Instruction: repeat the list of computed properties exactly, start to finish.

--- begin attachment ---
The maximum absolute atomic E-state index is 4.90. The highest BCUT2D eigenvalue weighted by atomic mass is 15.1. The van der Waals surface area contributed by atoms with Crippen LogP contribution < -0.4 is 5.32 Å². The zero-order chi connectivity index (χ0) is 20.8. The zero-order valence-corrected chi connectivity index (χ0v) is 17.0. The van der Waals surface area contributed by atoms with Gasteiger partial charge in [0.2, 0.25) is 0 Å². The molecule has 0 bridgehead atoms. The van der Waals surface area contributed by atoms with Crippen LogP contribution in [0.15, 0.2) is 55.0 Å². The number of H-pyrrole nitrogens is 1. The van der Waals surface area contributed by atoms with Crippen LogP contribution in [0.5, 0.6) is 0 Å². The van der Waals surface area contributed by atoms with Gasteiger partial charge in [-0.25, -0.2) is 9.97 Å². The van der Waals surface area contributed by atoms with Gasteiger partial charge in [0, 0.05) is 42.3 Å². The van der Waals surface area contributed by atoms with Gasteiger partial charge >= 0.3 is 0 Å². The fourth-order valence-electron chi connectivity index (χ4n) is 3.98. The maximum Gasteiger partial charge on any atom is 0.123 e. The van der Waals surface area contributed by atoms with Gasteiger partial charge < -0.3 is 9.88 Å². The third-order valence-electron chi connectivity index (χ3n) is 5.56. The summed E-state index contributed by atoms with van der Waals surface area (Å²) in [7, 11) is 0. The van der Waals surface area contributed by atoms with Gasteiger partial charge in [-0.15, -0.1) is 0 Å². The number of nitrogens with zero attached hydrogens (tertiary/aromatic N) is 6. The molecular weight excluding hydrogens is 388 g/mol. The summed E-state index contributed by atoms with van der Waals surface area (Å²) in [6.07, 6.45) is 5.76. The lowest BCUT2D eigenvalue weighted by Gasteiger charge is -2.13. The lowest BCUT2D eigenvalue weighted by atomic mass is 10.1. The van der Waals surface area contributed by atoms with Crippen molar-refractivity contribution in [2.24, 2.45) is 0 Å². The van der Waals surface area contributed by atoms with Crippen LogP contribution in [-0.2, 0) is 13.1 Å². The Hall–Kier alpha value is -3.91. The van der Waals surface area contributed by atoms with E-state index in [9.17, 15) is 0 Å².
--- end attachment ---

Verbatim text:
The maximum absolute atomic E-state index is 4.90. The highest BCUT2D eigenvalue weighted by atomic mass is 15.1. The van der Waals surface area contributed by atoms with Crippen LogP contribution < -0.4 is 5.32 Å². The zero-order chi connectivity index (χ0) is 20.8. The zero-order valence-corrected chi connectivity index (χ0v) is 17.0. The van der Waals surface area contributed by atoms with Gasteiger partial charge in [0.2, 0.25) is 0 Å². The molecule has 0 bridgehead atoms. The van der Waals surface area contributed by atoms with Crippen LogP contribution in [0.15, 0.2) is 55.0 Å². The number of H-pyrrole nitrogens is 1. The van der Waals surface area contributed by atoms with Crippen LogP contribution in [0.5, 0.6) is 0 Å². The van der Waals surface area contributed by atoms with Gasteiger partial charge in [-0.25, -0.2) is 9.97 Å². The van der Waals surface area contributed by atoms with Gasteiger partial charge in [0, 0.05) is 42.3 Å². The van der Waals surface area contributed by atoms with Gasteiger partial charge >= 0.3 is 0 Å². The fourth-order valence-electron chi connectivity index (χ4n) is 3.98. The maximum Gasteiger partial charge on any atom is 0.123 e. The van der Waals surface area contributed by atoms with Gasteiger partial charge < -0.3 is 9.88 Å². The third-order valence-electron chi connectivity index (χ3n) is 5.56. The summed E-state index contributed by atoms with van der Waals surface area (Å²) in [7, 11) is 0. The van der Waals surface area contributed by atoms with Gasteiger partial charge in [-0.15, -0.1) is 0 Å². The number of nitrogens with zero attached hydrogens (tertiary/aromatic N) is 6. The molecular weight excluding hydrogens is 388 g/mol. The summed E-state index contributed by atoms with van der Waals surface area (Å²) in [6.07, 6.45) is 5.76. The lowest BCUT2D eigenvalue weighted by Gasteiger charge is -2.13. The lowest BCUT2D eigenvalue weighted by atomic mass is 10.1. The van der Waals surface area contributed by atoms with Crippen molar-refractivity contribution in [2.24, 2.45) is 0 Å². The van der Waals surface area contributed by atoms with Crippen LogP contribution in [-0.2, 0) is 13.1 Å². The Hall–Kier alpha value is -3.91. The van der Waals surface area contributed by atoms with E-state index in [9.17, 15) is 0 Å².